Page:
AFMC Considers Reorganizing Depots for New eSeries Aircraft

To go with future “e-programs” that will be digitally built and retired before reaching their maintenance- and upgrade-intensive years, Air Force Materiel Command is beginning to think about how it will reorganize depots and sustainment, commander Gen. Arnold W. Bunch Jr. said Sept. 16.

Air Force acquisition chief Will Roper is touting future programs that will “flip the paradigm” and spend only 30 percent on sustainment, rather than the 70 percent that is now typical, Roper said Sept. 15. Bunch said “dialogues” are underway about what that will mean for future sustainment.

Plans for the future of depots under the new paradigm are “not fully defined” yet, Bunch said in a press conference.

“Some of the legacy systems are going to need the full depot capacity we have for quite some time,” he noted. But he has begun discussions with Lt. Gen. Warren D. Berry, deputy chief of staff for logistics, engineering, and force protection about what future sustainment based on Roper’s model will look like, he said.

“You have to start with the end in mind,” Bunch asserted. “By that I mean, …if you’re going to flip that paradigm, you have to think all the way through what that does to the sustainment, what does that do to your supply chain, what does that do to the 50/50 [private/organic depot workshare], what does it do to all those things.”

He continued, “We are in those dialogs. We have not completed them … and we are not at a point in that where I could tell you we’re going to consolidate anything,” but those discussions must happen soon regarding “the new aircraft that we bring in.”

Bunch said he’s under no deadlines to craft a plan or a report that will spell out the future of the depot structure.

The biggest pole in the tent of bringing about both Roper’s vision of digital production of new systems and sustainment of them is having a robust Information Technology infrastructure in AFMC, Bunch said. The need to build it was identified in “The AFMC We Need” white paper Bunch put out soon after taking over the command, he said.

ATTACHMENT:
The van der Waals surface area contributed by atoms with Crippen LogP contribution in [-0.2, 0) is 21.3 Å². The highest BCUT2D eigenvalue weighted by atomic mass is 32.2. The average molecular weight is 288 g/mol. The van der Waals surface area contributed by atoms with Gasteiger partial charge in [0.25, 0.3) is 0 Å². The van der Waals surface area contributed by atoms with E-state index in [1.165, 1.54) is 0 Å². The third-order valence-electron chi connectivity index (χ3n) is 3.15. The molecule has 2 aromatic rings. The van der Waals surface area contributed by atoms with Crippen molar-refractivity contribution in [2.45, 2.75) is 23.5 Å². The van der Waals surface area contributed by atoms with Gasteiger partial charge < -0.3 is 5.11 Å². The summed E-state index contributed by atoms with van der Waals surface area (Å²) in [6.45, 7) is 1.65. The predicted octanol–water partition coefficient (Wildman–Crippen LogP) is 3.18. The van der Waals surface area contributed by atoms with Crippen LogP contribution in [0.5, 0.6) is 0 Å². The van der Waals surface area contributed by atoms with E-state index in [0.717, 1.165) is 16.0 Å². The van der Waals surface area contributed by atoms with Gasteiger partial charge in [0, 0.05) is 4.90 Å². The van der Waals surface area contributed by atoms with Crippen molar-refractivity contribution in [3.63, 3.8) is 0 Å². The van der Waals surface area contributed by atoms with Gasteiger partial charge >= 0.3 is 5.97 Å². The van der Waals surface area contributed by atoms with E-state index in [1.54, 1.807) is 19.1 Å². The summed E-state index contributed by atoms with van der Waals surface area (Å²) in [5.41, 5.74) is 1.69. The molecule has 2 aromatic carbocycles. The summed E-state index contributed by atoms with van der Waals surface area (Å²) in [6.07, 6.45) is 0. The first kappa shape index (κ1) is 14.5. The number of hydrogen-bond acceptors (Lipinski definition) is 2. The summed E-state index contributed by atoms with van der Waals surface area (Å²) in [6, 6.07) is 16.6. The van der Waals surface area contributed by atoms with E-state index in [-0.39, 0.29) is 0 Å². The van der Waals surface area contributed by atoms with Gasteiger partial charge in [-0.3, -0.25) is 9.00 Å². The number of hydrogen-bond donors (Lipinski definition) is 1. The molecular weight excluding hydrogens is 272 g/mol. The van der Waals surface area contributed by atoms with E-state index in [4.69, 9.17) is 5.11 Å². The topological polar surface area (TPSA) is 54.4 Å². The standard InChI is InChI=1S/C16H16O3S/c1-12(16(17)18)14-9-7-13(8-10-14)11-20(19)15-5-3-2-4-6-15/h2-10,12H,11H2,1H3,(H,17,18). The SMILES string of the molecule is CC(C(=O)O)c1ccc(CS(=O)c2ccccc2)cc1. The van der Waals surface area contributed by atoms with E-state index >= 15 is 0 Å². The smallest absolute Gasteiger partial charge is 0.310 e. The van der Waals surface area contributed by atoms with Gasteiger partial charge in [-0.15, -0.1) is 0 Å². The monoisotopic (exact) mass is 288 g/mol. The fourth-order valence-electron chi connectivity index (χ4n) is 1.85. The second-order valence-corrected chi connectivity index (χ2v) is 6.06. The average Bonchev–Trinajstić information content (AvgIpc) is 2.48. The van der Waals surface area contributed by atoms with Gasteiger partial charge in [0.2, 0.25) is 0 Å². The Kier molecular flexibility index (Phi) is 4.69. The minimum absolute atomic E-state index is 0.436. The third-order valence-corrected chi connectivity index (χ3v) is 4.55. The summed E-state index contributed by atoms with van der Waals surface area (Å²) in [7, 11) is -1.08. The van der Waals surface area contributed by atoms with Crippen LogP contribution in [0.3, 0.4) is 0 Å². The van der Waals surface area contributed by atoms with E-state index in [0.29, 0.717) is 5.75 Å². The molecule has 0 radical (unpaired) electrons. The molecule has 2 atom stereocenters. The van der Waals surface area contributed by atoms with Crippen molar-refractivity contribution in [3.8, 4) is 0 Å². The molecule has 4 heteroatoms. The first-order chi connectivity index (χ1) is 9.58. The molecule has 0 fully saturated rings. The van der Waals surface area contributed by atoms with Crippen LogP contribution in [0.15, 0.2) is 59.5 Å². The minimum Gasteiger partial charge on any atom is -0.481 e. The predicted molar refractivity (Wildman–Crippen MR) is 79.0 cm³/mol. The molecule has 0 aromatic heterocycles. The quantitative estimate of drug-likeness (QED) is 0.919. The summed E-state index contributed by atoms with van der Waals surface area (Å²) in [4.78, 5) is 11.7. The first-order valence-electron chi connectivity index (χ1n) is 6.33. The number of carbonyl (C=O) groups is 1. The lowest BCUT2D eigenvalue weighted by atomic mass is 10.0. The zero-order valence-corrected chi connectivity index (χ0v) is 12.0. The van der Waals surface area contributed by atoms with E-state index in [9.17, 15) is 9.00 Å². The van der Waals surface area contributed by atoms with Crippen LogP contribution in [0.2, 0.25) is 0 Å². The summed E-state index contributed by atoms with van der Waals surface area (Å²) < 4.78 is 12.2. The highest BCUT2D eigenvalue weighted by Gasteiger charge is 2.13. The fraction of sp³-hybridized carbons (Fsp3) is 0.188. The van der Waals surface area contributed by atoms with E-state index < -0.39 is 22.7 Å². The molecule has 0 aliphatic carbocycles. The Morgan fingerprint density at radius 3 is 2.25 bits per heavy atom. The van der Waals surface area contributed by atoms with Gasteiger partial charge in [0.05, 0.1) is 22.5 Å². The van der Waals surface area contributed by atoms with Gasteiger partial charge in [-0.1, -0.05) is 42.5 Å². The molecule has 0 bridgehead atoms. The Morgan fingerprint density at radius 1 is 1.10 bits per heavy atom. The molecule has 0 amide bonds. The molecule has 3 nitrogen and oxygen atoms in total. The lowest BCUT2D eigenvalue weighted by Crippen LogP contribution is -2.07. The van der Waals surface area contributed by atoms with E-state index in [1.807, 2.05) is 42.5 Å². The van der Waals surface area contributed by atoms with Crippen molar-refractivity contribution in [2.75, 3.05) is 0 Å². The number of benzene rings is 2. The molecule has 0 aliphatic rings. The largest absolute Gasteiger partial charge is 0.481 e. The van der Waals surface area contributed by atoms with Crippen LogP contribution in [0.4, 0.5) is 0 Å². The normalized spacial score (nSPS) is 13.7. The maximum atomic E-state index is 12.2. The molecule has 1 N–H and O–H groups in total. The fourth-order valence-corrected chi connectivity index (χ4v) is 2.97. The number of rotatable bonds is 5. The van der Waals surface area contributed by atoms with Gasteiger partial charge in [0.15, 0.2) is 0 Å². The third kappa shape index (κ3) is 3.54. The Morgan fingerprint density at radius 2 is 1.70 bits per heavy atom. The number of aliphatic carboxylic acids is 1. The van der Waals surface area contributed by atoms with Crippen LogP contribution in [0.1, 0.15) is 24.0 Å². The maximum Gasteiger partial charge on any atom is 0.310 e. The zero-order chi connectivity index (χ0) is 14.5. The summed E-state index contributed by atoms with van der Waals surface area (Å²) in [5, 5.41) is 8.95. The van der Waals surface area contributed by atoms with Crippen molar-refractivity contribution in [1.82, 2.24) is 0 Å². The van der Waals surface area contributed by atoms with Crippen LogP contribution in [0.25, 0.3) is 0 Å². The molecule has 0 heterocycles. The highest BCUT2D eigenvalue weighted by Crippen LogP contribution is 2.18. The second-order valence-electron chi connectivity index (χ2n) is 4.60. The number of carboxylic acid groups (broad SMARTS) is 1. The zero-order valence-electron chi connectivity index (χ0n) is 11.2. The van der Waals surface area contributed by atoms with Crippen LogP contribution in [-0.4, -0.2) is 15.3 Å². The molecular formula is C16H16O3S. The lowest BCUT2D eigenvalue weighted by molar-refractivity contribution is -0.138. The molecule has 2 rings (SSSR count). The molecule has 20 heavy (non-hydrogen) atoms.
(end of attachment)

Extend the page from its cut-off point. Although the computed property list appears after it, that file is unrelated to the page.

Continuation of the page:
The infrastructure is needed “so we can make the proper linkages, share and protect [data] in the digital environment,” he said. “We know we can do it,” and AFMC is doing so on the T-7 trainer and Ground Based Strategic Deterrent projects, as well as “a few other ones I won’t go into.” But, greater depth and capability is still needed to expand the system, Bunch said. Likewise, Airmen need training and seasoning to “set them up for success” in the new construct, he said.

In order to propel innovative projects across the so-called “valley of death” between successful prototyping and programs of record, Bunch noted that AFMC launched its own Transformational Capabilities Office this summer, which will connect program executive officers, “end users,” and prototyping projects. The goal will be to “push it over the line and get it … to a fielded system.”

The new office will decide if or when new “Vanguard” projects, like the unmanned Valkyrie system or “Golden Horde” concept, proceed to programs of record. The office is an outgrowth of the Air Force’s Science and Technology 2030 program.

“What we’re doing in this Transformational Capabilities Office is better linking up the program office … with the researchers [and] end users, so we get more out of these prototypes, and demos, and experiments, and campaigns,” Bunch said.

“I think we’re making some great strides. This is one of those that can help us as we embrace [Chief of Staff] Gen. [Charles Q.]  Brown’s ‘Accelerate Change or Lose’” campaign.

“The way we’ve established it is, we’re going to have an annual process review to see if we have more Vanguards,” Bunch explained. “And that process is underway, and it is being reviewed. [It] starts at the capability developing working group, and bubbles up to the capability development council,” and decisions will be made there about “whether it will be a Vanguard or not.” He added there are “no guarantees there will be another one, no guarantees there won’t be another three.” It will depend on the capabilities being offered.

“We’re doing this on a regular basis, to see what’s out there,” he said, reporting that he is “very pleased” with the collaboration between PEOs, the Air Force Research Lab, the test control officers, and the major commands.